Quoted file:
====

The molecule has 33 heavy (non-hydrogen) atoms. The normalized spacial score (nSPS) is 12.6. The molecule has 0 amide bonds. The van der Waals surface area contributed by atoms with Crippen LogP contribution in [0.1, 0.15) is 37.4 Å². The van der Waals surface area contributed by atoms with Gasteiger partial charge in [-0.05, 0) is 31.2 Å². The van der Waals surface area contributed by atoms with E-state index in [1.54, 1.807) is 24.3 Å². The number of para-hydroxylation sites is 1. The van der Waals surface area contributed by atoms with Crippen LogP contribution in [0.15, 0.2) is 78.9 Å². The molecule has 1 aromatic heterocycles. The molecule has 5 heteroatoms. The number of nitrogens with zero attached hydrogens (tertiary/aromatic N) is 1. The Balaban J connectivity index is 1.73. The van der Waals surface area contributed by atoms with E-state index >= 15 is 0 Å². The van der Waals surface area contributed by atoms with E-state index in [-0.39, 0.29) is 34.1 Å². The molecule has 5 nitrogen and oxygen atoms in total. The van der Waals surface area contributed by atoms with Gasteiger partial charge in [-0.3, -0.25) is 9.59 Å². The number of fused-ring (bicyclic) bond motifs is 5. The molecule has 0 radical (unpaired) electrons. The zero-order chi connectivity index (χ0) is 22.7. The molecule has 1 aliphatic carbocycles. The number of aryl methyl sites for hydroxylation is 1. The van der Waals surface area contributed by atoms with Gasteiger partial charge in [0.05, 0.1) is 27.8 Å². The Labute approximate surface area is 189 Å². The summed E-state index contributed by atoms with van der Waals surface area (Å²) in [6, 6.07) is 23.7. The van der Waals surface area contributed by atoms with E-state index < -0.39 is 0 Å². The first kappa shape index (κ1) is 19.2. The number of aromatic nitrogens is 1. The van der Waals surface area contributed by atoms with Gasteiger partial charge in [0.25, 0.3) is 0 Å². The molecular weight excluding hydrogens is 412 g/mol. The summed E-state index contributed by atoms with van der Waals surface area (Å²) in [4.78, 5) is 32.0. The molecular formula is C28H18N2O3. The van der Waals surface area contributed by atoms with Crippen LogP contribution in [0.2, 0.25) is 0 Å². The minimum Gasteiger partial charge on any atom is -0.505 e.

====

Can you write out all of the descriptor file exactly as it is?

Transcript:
The molecule has 33 heavy (non-hydrogen) atoms. The normalized spacial score (nSPS) is 12.6. The molecule has 0 amide bonds. The van der Waals surface area contributed by atoms with Crippen LogP contribution in [0.1, 0.15) is 37.4 Å². The van der Waals surface area contributed by atoms with Gasteiger partial charge in [-0.05, 0) is 31.2 Å². The van der Waals surface area contributed by atoms with E-state index in [1.54, 1.807) is 24.3 Å². The number of para-hydroxylation sites is 1. The van der Waals surface area contributed by atoms with Crippen LogP contribution in [0.15, 0.2) is 78.9 Å². The molecule has 1 aromatic heterocycles. The molecule has 5 heteroatoms. The number of nitrogens with zero attached hydrogens (tertiary/aromatic N) is 1. The Balaban J connectivity index is 1.73. The van der Waals surface area contributed by atoms with E-state index >= 15 is 0 Å². The van der Waals surface area contributed by atoms with E-state index in [-0.39, 0.29) is 34.1 Å². The molecule has 5 nitrogen and oxygen atoms in total. The van der Waals surface area contributed by atoms with Gasteiger partial charge in [-0.3, -0.25) is 9.59 Å². The number of fused-ring (bicyclic) bond motifs is 5. The molecule has 0 radical (unpaired) electrons. The zero-order chi connectivity index (χ0) is 22.7. The molecule has 1 aliphatic carbocycles. The number of aryl methyl sites for hydroxylation is 1. The van der Waals surface area contributed by atoms with Gasteiger partial charge in [0.05, 0.1) is 27.8 Å². The Labute approximate surface area is 189 Å². The summed E-state index contributed by atoms with van der Waals surface area (Å²) in [6, 6.07) is 23.7. The van der Waals surface area contributed by atoms with E-state index < -0.39 is 0 Å². The first kappa shape index (κ1) is 19.2. The number of aromatic nitrogens is 1. The van der Waals surface area contributed by atoms with Gasteiger partial charge in [0.25, 0.3) is 0 Å². The molecular weight excluding hydrogens is 412 g/mol. The summed E-state index contributed by atoms with van der Waals surface area (Å²) in [4.78, 5) is 32.0. The molecular formula is C28H18N2O3. The van der Waals surface area contributed by atoms with Crippen LogP contribution in [0.2, 0.25) is 0 Å². The minimum Gasteiger partial charge on any atom is -0.505 e.